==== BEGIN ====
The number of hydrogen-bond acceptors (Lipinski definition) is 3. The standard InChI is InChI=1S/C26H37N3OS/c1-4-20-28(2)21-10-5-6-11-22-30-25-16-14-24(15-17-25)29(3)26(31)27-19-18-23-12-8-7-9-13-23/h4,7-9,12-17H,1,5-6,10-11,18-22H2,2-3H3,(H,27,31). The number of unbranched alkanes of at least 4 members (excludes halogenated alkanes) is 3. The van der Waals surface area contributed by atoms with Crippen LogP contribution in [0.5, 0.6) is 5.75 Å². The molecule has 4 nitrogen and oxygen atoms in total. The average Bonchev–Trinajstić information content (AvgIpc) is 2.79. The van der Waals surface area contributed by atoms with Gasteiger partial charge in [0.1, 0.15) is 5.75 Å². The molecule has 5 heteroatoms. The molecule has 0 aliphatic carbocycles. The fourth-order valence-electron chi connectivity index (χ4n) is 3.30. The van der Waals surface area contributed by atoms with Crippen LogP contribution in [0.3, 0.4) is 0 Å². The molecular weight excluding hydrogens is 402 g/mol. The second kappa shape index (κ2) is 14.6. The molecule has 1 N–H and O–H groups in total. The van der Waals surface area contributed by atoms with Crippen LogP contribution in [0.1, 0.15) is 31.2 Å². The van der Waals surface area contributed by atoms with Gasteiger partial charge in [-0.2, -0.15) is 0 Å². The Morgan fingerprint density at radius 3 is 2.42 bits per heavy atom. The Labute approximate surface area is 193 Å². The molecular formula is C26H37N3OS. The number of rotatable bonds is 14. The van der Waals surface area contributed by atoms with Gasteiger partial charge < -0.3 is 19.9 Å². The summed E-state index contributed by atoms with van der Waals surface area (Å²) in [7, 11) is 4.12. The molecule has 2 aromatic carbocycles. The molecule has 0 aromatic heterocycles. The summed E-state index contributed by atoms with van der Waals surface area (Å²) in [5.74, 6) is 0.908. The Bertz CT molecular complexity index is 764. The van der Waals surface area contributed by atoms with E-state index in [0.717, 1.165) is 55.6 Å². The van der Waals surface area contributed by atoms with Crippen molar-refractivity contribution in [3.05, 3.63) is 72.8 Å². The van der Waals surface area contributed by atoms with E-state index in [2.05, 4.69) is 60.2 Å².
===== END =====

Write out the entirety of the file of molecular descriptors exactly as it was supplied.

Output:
The number of hydrogen-bond acceptors (Lipinski definition) is 3. The standard InChI is InChI=1S/C26H37N3OS/c1-4-20-28(2)21-10-5-6-11-22-30-25-16-14-24(15-17-25)29(3)26(31)27-19-18-23-12-8-7-9-13-23/h4,7-9,12-17H,1,5-6,10-11,18-22H2,2-3H3,(H,27,31). The number of unbranched alkanes of at least 4 members (excludes halogenated alkanes) is 3. The van der Waals surface area contributed by atoms with Crippen LogP contribution in [0.5, 0.6) is 5.75 Å². The molecule has 4 nitrogen and oxygen atoms in total. The average Bonchev–Trinajstić information content (AvgIpc) is 2.79. The van der Waals surface area contributed by atoms with Gasteiger partial charge in [0.1, 0.15) is 5.75 Å². The molecule has 5 heteroatoms. The molecule has 0 aliphatic carbocycles. The fourth-order valence-electron chi connectivity index (χ4n) is 3.30. The van der Waals surface area contributed by atoms with Crippen LogP contribution in [0.3, 0.4) is 0 Å². The molecular weight excluding hydrogens is 402 g/mol. The second kappa shape index (κ2) is 14.6. The molecule has 1 N–H and O–H groups in total. The van der Waals surface area contributed by atoms with Crippen LogP contribution in [0.1, 0.15) is 31.2 Å². The van der Waals surface area contributed by atoms with Gasteiger partial charge in [-0.2, -0.15) is 0 Å². The Morgan fingerprint density at radius 3 is 2.42 bits per heavy atom. The Labute approximate surface area is 193 Å². The molecular formula is C26H37N3OS. The number of rotatable bonds is 14. The van der Waals surface area contributed by atoms with Gasteiger partial charge < -0.3 is 19.9 Å². The summed E-state index contributed by atoms with van der Waals surface area (Å²) in [7, 11) is 4.12. The molecule has 2 aromatic carbocycles. The molecule has 0 aromatic heterocycles. The summed E-state index contributed by atoms with van der Waals surface area (Å²) in [5.74, 6) is 0.908. The Bertz CT molecular complexity index is 764. The van der Waals surface area contributed by atoms with E-state index in [0.717, 1.165) is 55.6 Å². The van der Waals surface area contributed by atoms with Crippen molar-refractivity contribution in [3.05, 3.63) is 72.8 Å². The van der Waals surface area contributed by atoms with E-state index in [2.05, 4.69) is 60.2 Å².